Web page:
There is a great need for Catholic chaplains, and our troops deserve caring and committed priests. That is not to diminish the interfaith nature of the military chaplaincy. My work in collaboration with Jewish, Muslim and Protestant chaplains has been a highlight of my military service. However, only a priest can provide Catholic troops the Eucharist; only a priest can anoint; only a priest can offer the Sacrament of Reconciliation. Having a Catholic chaplain minister to Catholic troops brings added comfort to them and to their families. I remember clearly the first fallen soldier I prayed for at Balad Air Base in Iraq. As I did not know his denomination, my plan was to say some prayers that would be acceptable to all faith groups as I greeted his body. Yet moments before the plane that carried his body arrived, the sergeant I was with told me the young man was Catholic. I prayed our Catholic Prayer of the Dead. This soldier had made the ultimate sacrifice. It was a privilege to honor him in a way that only a Catholic chaplain could.
It breaks my heart when I hear that someone is in need of the sacraments but no priest is nearby. There is such a shortage of priests in all branches of the military that many of our Catholic troops do not have priests to care for them. I pray that more priests will step forward and that Catholics in the Archdiocese of Boston will always have plenty of priests to provide pastoral care. I ask your prayers for an increase of vocations to the priesthood and for your encouragement of those discerning a call.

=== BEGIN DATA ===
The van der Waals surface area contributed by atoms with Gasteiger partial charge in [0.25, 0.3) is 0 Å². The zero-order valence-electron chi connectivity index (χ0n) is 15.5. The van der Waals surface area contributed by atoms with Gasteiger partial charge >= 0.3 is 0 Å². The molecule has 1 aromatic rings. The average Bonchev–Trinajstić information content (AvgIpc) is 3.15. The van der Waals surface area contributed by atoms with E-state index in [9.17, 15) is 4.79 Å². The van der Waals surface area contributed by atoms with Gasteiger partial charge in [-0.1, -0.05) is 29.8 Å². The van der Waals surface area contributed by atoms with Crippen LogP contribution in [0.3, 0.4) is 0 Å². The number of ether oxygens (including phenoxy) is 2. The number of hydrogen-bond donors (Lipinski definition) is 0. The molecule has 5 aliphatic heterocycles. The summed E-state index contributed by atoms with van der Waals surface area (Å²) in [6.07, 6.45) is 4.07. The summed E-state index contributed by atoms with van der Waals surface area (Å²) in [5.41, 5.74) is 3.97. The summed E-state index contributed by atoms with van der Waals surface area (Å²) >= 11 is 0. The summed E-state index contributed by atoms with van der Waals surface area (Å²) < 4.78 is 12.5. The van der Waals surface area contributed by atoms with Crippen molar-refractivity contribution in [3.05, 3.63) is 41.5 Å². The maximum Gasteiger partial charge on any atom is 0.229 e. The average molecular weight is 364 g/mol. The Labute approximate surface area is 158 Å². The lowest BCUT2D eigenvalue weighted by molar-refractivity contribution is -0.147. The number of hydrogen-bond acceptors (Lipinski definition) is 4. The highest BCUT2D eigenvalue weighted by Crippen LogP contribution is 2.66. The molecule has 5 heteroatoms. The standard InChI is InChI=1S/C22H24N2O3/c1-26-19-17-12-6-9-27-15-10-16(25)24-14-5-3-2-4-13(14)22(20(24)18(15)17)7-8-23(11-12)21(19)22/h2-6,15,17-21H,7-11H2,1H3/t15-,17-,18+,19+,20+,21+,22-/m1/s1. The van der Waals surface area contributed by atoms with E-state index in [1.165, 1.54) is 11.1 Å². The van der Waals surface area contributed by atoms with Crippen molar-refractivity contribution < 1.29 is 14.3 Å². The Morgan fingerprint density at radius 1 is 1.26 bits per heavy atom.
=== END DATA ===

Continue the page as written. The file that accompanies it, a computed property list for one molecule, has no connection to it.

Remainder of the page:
During the presidential election, I wrote in this column about our calling to be faithful Catholics and faithful citizens, about our responsibility to bring the moral framework our faith provides to the national, state and local dialogue. That same principle applies to providing Catholic chaplains to serve in the military. We bring the Catholic voice to the chaplaincy. Just as our participation in civic life makes an impact on society, our participation in military life makes an impact on that institution. We are able to advocate for our Catholic military members and their families, keep them connected to their faith, and support them in ways that chaplains from other denominations cannot.
Dioceses benefit when their priests return from their service as military chaplains because they receive an added perspective on leadership and superb professional training and experience. For example, much of the strategic planning I did when I served on the Air Force Chief of Chaplains staff has served the diocese well in my ministry as Vicar General. I am a better priest and a better vicar general because of my continuing service in the military.
When we look at the sacrifices our servicemen and women make to keep us free and safe, a few days of my time does not seem much to give. When I look at the inspirational service of the many dedicated priests in the Archdiocese and in the military, I am honored and humbled that God called me to be one of them. I am grateful to all who serve in these capacities and who support me in this service. On this Ordination weekend, let us pray for all priests and for all those called to priesthood. On this Memorial Day, let us pray for our troops, past and present, Reserve and Guard, and their families, and let us continue to pray for peace. Let us pray for all who serve God and let us pray for all who serve our country.
Father Richard M. Erikson is Vicar General and Moderator of the Curia of the Archdiocese of Boston.